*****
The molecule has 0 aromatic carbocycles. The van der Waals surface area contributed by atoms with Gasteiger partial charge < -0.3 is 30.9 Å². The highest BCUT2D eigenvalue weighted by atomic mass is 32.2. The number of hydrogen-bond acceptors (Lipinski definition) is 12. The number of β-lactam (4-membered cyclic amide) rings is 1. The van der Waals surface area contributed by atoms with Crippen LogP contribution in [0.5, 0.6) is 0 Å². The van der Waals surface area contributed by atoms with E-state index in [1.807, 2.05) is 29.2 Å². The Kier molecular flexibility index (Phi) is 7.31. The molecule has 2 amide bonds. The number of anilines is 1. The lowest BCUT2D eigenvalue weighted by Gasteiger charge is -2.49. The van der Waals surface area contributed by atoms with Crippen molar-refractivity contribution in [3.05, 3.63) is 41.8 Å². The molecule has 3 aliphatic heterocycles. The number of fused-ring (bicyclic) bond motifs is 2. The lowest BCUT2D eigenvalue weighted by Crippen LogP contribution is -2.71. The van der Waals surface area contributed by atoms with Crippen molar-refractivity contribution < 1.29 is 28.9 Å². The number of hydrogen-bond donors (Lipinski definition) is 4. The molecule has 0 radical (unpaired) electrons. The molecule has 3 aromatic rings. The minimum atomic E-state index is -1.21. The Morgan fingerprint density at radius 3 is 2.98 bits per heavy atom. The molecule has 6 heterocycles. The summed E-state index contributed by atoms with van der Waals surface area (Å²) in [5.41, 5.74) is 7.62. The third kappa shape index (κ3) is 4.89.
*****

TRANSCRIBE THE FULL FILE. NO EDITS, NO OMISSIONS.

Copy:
The molecule has 0 aromatic carbocycles. The van der Waals surface area contributed by atoms with Gasteiger partial charge < -0.3 is 30.9 Å². The highest BCUT2D eigenvalue weighted by atomic mass is 32.2. The number of hydrogen-bond acceptors (Lipinski definition) is 12. The number of β-lactam (4-membered cyclic amide) rings is 1. The van der Waals surface area contributed by atoms with Crippen LogP contribution in [0.5, 0.6) is 0 Å². The van der Waals surface area contributed by atoms with E-state index in [1.807, 2.05) is 29.2 Å². The Kier molecular flexibility index (Phi) is 7.31. The molecule has 2 amide bonds. The number of anilines is 1. The lowest BCUT2D eigenvalue weighted by Gasteiger charge is -2.49. The van der Waals surface area contributed by atoms with Crippen molar-refractivity contribution in [3.05, 3.63) is 41.8 Å². The molecule has 3 aliphatic heterocycles. The number of fused-ring (bicyclic) bond motifs is 2. The lowest BCUT2D eigenvalue weighted by Crippen LogP contribution is -2.71. The van der Waals surface area contributed by atoms with Crippen molar-refractivity contribution < 1.29 is 28.9 Å². The number of hydrogen-bond donors (Lipinski definition) is 4. The molecule has 0 radical (unpaired) electrons. The molecule has 3 aromatic rings. The minimum atomic E-state index is -1.21. The Morgan fingerprint density at radius 3 is 2.98 bits per heavy atom. The molecule has 6 heterocycles. The summed E-state index contributed by atoms with van der Waals surface area (Å²) in [5.41, 5.74) is 7.62. The third kappa shape index (κ3) is 4.89.